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Eddie Gomez

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EDDIE GOMEZ

In 1966, when 21-year-old Eddie Gomez first hit the spotlight as the bassist in Bill Evans's famous trio, he transformed the future of his instrument. Gomez conceived of the bass not as a giant violin (which it is) but as a guitar: his pizzicato had the speed, dexterity, and feathery lightness of the best fingerpicking, so that his bass lines felt more like rushing wind than steady footfalls. Charles Mingus had hinted at this technique in the 1950s, as had Jimmy Garrison in the early '60s, but no one except Scott LaFaro--one of Gomez's predecessors in the Evans trio, who died at 25 in 1961--had so completely lifted the bass off the ground. Gomez remained with the trio for over a decade, his dour, reedy tone becoming as recognizable a part of the group's profile as Evans's piano. He exerted enormous influence on the next generation of bassists--maybe even too much. The size and material of the bass's strings make it difficult to play with both speed and tone, and the 70s and 80s saw a flurry of young players all but ignore the instrument's majestic resonance in an attempt to imitate Gomez's dazzling virtuosity. Only a handful have since achieved his marriage of opposites--the full tone and effortless speed that let him keep playing the bass fiddle, rather than an electric bass, even in the fusion band Steps Ahead, which he helped found in 1979. Stylistically Gomez sits across the aisle from Chicagoan Kelly Sill, the regular bassist for the John Campbell Trio; when Gomez's dizzying flights replace Sill's sturdy, burled-walnut tone this weekend, it should have an intriguing effect on that combo's finely tuned balance. Friday and Saturday, 9:30 PM, Lush Life, 226 E. Ontario; 312-649-5874. NEIL TESSER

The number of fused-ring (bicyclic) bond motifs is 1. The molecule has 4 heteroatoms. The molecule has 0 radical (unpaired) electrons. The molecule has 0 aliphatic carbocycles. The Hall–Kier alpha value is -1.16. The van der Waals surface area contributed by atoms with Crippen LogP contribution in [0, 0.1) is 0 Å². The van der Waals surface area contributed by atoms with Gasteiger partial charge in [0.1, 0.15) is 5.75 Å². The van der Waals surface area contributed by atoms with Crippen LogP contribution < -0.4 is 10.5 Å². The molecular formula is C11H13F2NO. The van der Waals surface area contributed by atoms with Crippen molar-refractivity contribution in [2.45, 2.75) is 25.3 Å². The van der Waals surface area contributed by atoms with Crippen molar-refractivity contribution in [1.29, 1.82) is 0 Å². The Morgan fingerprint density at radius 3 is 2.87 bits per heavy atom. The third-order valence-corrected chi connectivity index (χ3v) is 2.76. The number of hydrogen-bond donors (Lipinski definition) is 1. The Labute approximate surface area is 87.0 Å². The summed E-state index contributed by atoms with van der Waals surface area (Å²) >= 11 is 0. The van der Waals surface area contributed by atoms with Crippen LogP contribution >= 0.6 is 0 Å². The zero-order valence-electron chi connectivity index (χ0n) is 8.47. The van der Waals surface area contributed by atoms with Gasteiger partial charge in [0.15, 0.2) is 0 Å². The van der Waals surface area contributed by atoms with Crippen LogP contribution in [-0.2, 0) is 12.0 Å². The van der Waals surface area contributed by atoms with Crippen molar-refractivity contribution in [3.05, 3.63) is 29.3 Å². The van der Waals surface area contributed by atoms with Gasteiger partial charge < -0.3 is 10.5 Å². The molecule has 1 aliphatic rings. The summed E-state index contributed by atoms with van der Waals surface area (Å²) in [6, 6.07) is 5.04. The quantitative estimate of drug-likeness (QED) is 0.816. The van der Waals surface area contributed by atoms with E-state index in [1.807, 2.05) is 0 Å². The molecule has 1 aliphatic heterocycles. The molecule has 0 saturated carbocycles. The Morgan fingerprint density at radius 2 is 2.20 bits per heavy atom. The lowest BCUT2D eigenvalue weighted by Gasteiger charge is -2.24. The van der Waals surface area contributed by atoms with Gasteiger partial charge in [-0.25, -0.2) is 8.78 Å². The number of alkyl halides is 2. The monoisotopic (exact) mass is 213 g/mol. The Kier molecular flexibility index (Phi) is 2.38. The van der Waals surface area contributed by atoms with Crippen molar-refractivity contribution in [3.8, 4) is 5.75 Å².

Art accompanying story in printed newspaper (not available in this archive): uncredited photo.

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